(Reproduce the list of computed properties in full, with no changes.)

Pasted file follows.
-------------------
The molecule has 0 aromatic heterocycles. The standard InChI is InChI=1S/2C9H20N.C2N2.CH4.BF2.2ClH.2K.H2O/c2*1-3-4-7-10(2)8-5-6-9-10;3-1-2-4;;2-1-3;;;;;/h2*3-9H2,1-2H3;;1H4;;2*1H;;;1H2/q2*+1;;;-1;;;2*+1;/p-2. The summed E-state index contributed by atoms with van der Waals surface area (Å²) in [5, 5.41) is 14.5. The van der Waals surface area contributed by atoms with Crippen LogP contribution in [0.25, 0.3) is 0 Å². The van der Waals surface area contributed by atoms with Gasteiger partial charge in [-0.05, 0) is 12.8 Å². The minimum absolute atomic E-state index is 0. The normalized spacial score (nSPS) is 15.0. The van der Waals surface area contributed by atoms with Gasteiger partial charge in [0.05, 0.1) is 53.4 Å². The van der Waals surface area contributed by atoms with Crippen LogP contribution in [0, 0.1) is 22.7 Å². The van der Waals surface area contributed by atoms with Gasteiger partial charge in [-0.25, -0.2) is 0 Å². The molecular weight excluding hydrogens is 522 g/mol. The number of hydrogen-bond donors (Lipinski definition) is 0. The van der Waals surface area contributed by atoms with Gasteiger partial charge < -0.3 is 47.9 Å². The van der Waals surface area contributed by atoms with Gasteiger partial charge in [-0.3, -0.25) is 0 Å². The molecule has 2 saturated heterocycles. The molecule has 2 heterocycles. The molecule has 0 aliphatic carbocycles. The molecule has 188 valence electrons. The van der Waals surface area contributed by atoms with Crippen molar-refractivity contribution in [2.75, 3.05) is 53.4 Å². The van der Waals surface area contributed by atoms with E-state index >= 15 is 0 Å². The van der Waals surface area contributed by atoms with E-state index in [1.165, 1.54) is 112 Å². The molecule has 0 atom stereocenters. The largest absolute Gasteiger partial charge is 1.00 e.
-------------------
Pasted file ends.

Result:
The molecule has 0 aromatic heterocycles. The standard InChI is InChI=1S/2C9H20N.C2N2.CH4.BF2.2ClH.2K.H2O/c2*1-3-4-7-10(2)8-5-6-9-10;3-1-2-4;;2-1-3;;;;;/h2*3-9H2,1-2H3;;1H4;;2*1H;;;1H2/q2*+1;;;-1;;;2*+1;/p-2. The summed E-state index contributed by atoms with van der Waals surface area (Å²) in [5, 5.41) is 14.5. The van der Waals surface area contributed by atoms with Crippen LogP contribution in [0.25, 0.3) is 0 Å². The van der Waals surface area contributed by atoms with Gasteiger partial charge in [-0.05, 0) is 12.8 Å². The minimum absolute atomic E-state index is 0. The normalized spacial score (nSPS) is 15.0. The van der Waals surface area contributed by atoms with Gasteiger partial charge in [0.05, 0.1) is 53.4 Å². The van der Waals surface area contributed by atoms with Crippen LogP contribution in [0, 0.1) is 22.7 Å². The van der Waals surface area contributed by atoms with Gasteiger partial charge in [-0.25, -0.2) is 0 Å². The molecular weight excluding hydrogens is 522 g/mol. The number of hydrogen-bond donors (Lipinski definition) is 0. The van der Waals surface area contributed by atoms with Gasteiger partial charge < -0.3 is 47.9 Å². The van der Waals surface area contributed by atoms with Gasteiger partial charge in [-0.3, -0.25) is 0 Å². The molecule has 2 saturated heterocycles. The molecule has 2 heterocycles. The molecule has 0 aliphatic carbocycles. The molecule has 188 valence electrons. The van der Waals surface area contributed by atoms with Crippen molar-refractivity contribution in [2.75, 3.05) is 53.4 Å². The van der Waals surface area contributed by atoms with E-state index >= 15 is 0 Å². The van der Waals surface area contributed by atoms with E-state index in [1.165, 1.54) is 112 Å². The molecule has 0 atom stereocenters. The largest absolute Gasteiger partial charge is 1.00 e.